We propose to develop a theoretically and ethnographically informed model of "HIV risk environment" for public health intervention by identifying the key structural forces, institutional processes, and socio-cultural constraints that shape HIV behaviors among inner-city street-based drug users. We will examine the social processes that drive the logics for HIV transmission behaviors among street-based injection drug users (IDUs) in two cities, Philadelphia and San Francisco, that span a strategic range of the demographic, economic, political, and cultural factors affecting inner-city poverty in the United States. Building on long-term, continuous participant-observation ethnographic fieldwork in the shooting encampments of ethnically and generationally bounded social networks of heroin injectors and crack smokers in San Francisco as well as pilot research in Philadelphia at open-air drug markets and shooting galleries, we will document patterns of: 1) law enforcement and criminal justice;2) poverty and income generating opportunities (including legal and illegal labor markets and public subsidies);3) illegal drug markets and polydrug availability;4) racialized ethnic boundaries and conflicts;5) gender/sexuality boundaries that delimit social networks;6) oppositional sub-cultural identities that trap IDUs into counterproductive relationships with the services that are meant to help or contain them;7) violence and insecurity;8) access to clinical care, public health prevention messages, and social services;9) access to ecological and basic survival needs infrastructures including transportation systems, food, and shelter from inclement weather. An experienced ethnographic team in both cities will collect data on individual-level HIV risk behaviors at fieldsites that we have successfully maintained on the parent grant for more than 12 years in San Francisco and recently established in Philadelphia (core N of each network=15-20 at any given time, peripheral N=10-15 in each fieldsite;2 sites in Philadephia and 2 in San Francisco). The project will administer a set of procedures for cross-methodological collaboration with epidemiologists who are the Principal Investigators on long-term, large quantitative data sets documenting street-based drug users in both cities. This will enable us to examine the representativity of our ethnographic data on individual street-based drug users and to explore the generalizability of our analysis of the larger social structural processes that promote or constrain risky injection and sexual practices. It will also bring one of the largest and oldest NIDA-funded data sets on IDUs in San Francisco, an exceptionally high-tech, wealthy, culturally diverse, and liberal city into an illustrative contrast and dialogue with another large NIDA-supported quantitative data set of street-based drug users in the city of Philadelphia, one of the nation's poorest deindustrialized metropolises, with a declining population of largely native-born white, Latino (primarily Puerto Rican) and African American ethnic groups.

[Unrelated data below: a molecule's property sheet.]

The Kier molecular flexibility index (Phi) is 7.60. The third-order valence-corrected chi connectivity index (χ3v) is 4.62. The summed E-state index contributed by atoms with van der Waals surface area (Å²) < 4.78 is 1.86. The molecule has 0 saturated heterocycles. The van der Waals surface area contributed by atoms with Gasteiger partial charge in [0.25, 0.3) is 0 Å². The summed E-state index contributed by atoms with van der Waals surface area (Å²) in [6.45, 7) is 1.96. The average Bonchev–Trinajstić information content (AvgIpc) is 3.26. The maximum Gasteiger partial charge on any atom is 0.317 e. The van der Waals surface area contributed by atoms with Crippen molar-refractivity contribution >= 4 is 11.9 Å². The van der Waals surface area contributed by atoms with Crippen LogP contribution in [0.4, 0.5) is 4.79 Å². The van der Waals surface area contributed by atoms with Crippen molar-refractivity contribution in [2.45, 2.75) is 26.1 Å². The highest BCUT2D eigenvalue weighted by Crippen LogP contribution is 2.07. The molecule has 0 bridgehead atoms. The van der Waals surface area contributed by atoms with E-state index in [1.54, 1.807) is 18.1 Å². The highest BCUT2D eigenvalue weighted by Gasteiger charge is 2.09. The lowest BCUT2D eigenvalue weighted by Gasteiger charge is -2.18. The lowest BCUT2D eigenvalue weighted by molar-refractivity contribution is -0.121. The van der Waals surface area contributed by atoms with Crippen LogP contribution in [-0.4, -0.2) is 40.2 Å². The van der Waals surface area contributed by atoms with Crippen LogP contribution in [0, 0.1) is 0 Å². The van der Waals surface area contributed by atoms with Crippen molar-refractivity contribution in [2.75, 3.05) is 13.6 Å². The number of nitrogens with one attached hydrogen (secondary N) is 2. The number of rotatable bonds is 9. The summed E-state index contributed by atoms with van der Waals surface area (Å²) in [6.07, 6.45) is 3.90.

Untangling the complex web of factors that render inner city poverty environments exceptionally risky for HIV infection and addiction will help public health outreach workers and clinicians develop more innovative structural and targeted interventions to reach larger numbers of low income high-risk populations with more effective and convincing messages. Upstream interventions that alter neighborhood-level risk environments can cost-effectively encourage drug users to change their behaviors for pragmatic reasons without necessarily requiring a conscious or willful choice. Our findings will also identify strategic institutions and programs that often operate at cross purposes or fail to coordinate with public health HIV risk reduction priorities (including law enforcement, criminal justice, employment training, public housing, food kitchens, shelters, schools, and churches) but which represent productive sites for multi-service HIV prevention interventions.
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